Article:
The Charlotte Observer
COLUMBUS COUNTY, N.C. — A blunt talking North Carolina sheriff has stirred a hornet’s nest on social media by challenging the idea that stay-at-home orders are the smartest way to deal with the coronavirus pandemic.
Columbus County Sheriff Jody Greene says curfews are needed, too — something a small but growing number of communities have started enacting to keep people at home during the COVID-19 pandemic.
A 10 p.m. to 5 a.m. curfew went into effect last Wednesday in Columbus County.
“A gummy bear has more teeth than the Governor’s stay at home order,” Greene posted on his personal Facebook page.
“I requested the curfew because our County Manager did not have a plan in place nor did he want to make a decision. …COVID is more contagious than the flu and is predicted to kill over 100,000 people,” he wrote. “Therefore, to protect the citizens of Columbus county I asked for something to be put in place that law enforcement could enforce.”
Curfews — most of them from sunset to sunrise — have been considered a last resort for cities and counties trying to stop the spread of the potentially fatal virus. But a jump in infections over the past two weeks has led to more communities exercising the option, including Columbia, S.C., Miami Beach, Florida, Flint, Michigan and Fayetteville, N.C., the home of Fort Bragg.
As of Friday morning, just under a quarter of a million Americans were confirmed to have the coronavirus, according to Johns Hopkins University. More than 6,000 people in the US have died from the virus while another 9,000 have recovered.
Stay-at-home orders have been criticized by some law enforcement officials because they are tough to enforce. The orders allow people to leave their home for “essential” health and welfare business, a provision that is easy to abuse.
Greene believes some people, including community leaders, aren’t taking the pandemic seriously enough — and that is putting first responders at risk.
“It’s time to take the politics out of this pandemic. We all are aware it is election year. People are more worried about a vote than the health, safety and well-being of our communities,” he posted.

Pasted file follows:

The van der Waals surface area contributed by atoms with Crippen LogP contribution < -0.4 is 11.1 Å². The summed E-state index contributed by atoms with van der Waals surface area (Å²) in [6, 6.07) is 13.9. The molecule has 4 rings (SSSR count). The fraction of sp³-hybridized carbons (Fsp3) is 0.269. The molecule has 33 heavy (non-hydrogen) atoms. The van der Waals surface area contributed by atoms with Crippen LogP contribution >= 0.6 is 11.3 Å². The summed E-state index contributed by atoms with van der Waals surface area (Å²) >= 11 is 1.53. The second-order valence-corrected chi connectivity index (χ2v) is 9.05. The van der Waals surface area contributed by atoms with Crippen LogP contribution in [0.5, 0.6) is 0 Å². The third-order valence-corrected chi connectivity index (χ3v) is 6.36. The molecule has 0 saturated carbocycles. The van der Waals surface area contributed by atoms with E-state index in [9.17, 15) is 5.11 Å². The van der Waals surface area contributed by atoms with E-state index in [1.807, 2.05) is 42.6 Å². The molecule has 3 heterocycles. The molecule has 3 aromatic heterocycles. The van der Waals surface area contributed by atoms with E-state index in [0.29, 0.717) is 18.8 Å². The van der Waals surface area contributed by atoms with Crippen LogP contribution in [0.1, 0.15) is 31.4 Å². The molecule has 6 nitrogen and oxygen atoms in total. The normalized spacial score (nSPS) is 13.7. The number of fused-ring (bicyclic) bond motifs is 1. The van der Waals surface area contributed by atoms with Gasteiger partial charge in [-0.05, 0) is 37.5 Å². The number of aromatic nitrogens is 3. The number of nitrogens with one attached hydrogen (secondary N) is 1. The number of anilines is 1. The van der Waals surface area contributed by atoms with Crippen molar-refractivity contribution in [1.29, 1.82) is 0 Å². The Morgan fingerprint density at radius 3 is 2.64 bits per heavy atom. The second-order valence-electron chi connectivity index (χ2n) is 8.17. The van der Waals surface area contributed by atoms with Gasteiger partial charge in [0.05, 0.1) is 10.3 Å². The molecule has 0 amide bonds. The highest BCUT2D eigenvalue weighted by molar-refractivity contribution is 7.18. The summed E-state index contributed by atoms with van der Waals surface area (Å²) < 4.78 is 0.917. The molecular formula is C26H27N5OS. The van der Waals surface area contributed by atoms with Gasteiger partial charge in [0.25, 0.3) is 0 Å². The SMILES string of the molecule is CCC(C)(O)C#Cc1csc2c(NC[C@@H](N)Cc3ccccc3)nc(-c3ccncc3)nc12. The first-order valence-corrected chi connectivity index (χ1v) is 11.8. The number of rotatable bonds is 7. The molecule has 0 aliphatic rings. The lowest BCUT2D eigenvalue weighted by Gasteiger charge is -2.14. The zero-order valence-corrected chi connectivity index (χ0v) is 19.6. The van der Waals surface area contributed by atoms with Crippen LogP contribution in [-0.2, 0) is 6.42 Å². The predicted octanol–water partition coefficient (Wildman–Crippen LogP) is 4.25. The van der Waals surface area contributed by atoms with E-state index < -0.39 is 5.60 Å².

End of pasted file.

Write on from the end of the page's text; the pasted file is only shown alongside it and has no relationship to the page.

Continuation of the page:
Restrictive curfews remain controversial with news outlets like Reason.com calling them “self-imprisonment orders from panicky politicians.”
“There is apparently a new competition afoot in this coronavirus-cursed country: Politicians vying to see who can impose the most freedom-infringing clampdown in the name of flattening the curve,” wrote Matt Welch on the site. “I, too, urgently hope that people mostly stay the hell away from each other over the coming weeks. But not at gunpoint.”
Social media reaction to the Columbus County curfew has been largely supportive, though debates rage on whether coronavirus curfews are necessary.
“Politicians and unelected bureaucrats are NOT kings,” posted Stephen Benton on the sheriff’s Facebook page. “There will very soon be wide spread civil unrest and it won’t just be the usual trouble making rabble that law enforcement usually deals with easily. No, it’ll probably be normally law abiding citizens who are armed to the teeth.”
“I’m conservative and about our liberty. I’m also about common sense, and this is a very common sense decision,” wrote John White in support of the curfew.
“Too many people are going about their day as normal. This virus is serious. It’s killing people of all ages and could wipe out our elderly population,” Charles Nance commented.
One Facebook commenter said he had actually been stopped by deputies the day Columbus County’s curfew went into effect at 10 p.m.
“The Sheriff’s department is taking this curfew very seriously,” Jeremy Ryan Hinson of Whiteville, N.C, wrote. “I was on my way home … when I was pulled over at 10:05 pm. The officer was very nice but stern about how serious this curfew is. I truly appreciate our law enforcement working to protect the citizens of Columbus County.”McClatchy-Tribune News Service